SAN FRANCISCO -- The California Supreme Court's decision to hear a case that questions whether unnamed class members have rights to appeal court-awarded attorneys’ fees without formally intervening in litigation amounted to winning the legal appeal lottery.
"As you know, the acceptance of a petition is significant since the Supreme Court does not grant review in many cases," Berkeley attorney Lawrence W. Schonbrun, who represents the California woman who filed the appeal, told the Northern California Record. "Last year, for example, 6,000 petitions were filed but the court only accepted 73."
Berkeley attorney Lawrence W. Schonbrun | Photo courtesy Lawrence W. Schonbrun
Schonbrun filed Muller's opening brief on the merits in September, then in October, counsel for the defense filed a time extension request. A date for oral arguments has not yet been set, Schonbrun said.
"I've filed the opening brief," he said. "The other side will have until December to file their response. Then I will have until about February to file my response."
Schonbrun said he estimated the case will go before the state Supreme Court justices about mid-2017.
The question in the case before California Supreme Court justices is whether an unnamed class member must intervene in litigation in order to have the standing to appeal. The acknowledged precendent cited so far in this case is the 1942 Eggert vs. Pacific States decision, which suggests appellants don't have that standing for appeal. However, not all appeals courts have uniformly applied that decision, Schonbrun said.
Other court observers have said the case, depending on how the high court decides, could make it more difficult for so-called "professional objectors" to continue taking advantage for flaws in class action rules. More narrowly, the high court is being asked to clarify conflicting appeals court rulings in similar cases.
"I think the Supreme Court is interested in why different appeals courts can come to different conclusions about the same question," Schonbrun said.
The high court's decision, however it decides, would help clarify those conclusions, Schobrun said.
"I think they decided to take up this case to come up with one law and one California procedure on this issue," he said.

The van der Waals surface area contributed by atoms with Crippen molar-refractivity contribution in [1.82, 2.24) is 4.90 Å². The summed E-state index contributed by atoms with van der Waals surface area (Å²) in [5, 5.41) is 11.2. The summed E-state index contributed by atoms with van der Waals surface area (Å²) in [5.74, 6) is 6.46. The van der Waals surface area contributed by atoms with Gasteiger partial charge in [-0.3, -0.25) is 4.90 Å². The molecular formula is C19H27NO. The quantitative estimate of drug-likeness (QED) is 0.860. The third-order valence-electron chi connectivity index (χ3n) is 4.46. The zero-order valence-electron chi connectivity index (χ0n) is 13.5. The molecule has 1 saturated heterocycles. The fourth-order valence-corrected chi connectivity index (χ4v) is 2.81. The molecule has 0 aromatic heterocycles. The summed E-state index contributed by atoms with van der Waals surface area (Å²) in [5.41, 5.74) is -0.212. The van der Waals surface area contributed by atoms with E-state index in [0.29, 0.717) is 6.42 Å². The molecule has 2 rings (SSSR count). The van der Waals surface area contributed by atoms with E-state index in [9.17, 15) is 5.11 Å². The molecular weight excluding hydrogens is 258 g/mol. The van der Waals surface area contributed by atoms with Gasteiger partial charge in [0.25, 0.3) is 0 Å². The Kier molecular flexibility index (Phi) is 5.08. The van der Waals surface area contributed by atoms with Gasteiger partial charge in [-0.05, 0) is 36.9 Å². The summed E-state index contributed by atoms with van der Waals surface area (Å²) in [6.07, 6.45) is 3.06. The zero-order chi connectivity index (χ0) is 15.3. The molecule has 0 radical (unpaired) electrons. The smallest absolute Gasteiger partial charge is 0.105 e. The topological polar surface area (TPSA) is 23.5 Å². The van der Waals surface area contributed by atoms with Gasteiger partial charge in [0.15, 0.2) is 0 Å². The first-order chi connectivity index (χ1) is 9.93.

The case originally was filed in 2008 by Michael Hernandez, according to court documents. Hernandez claimed Restoration Hardware Inc. violated the Song-Beverly Credit Card Act when it requested and recorded customer zip codes during credit card purchases in its California retail stores. The court ultimately certified the case as class action and appointed Hernandez and Amanda Georgino as named class representatives.
In June of 2013, notice was sent to potential class members advising them about the litigation and that they could remain part of the class or exclude themselves. The notice advised that if they remained part of the class, they also could appear through counsel. Soon after, Schonbrun appeared on behalf of class member Francesca Muller, who did not move to intervene in the action, join as an additional class representative or try to substitute herself for Hernandez and Georgino as a class representative.
That changed shortly after the court reached its decision. Following a bench trial, the trial court found Restoration Hardware liable for as many as 1,213,745 violations of the Song-Beverly Credit Card Act and set a penalty of $30 per violation, which reached approximately $36.4 million.
Restoration Hardware officials have said the company won't contest the court's ruling or award amount.
The trial court also set attorney fees at approximately $9.1 million, or almost a quarter of the amount recovered. Muller asked the court to send a notice about the attorney fees to all class members. The court denied that request, awarded the fees and entered its judgment.
Muller appealed, claiming the court was wrong when it declined to inform all class members about the attorney fee award, that the way those fees were calculated violated applicable standards and procedures and that the court had abused its discretion. Muller's appeal was opposed by defendant Mike Hernandez, who said all the points Muller raised in her appeal were wrong and that Muller lacked standing to file the appeal.
The California's Fourth District Court of Appeal, Division One, had to address the threshold issue concerning Muller's supposed standing to file her appeal.
The appeals court, in its decision to dismiss Muller's appeal, recognized that only an aggrieved party has standing in an appeal and also distinguished between named class members and those not named but who still qualified as members of the class.
Muller then appealed to the California Supreme Court, which agreed last summer to consider the case.
"It's kind of a technical issue," Schonbrun said. "However, depending on how the court decides, it could make it more difficult or less difficult for unnamed members of a class to appeal."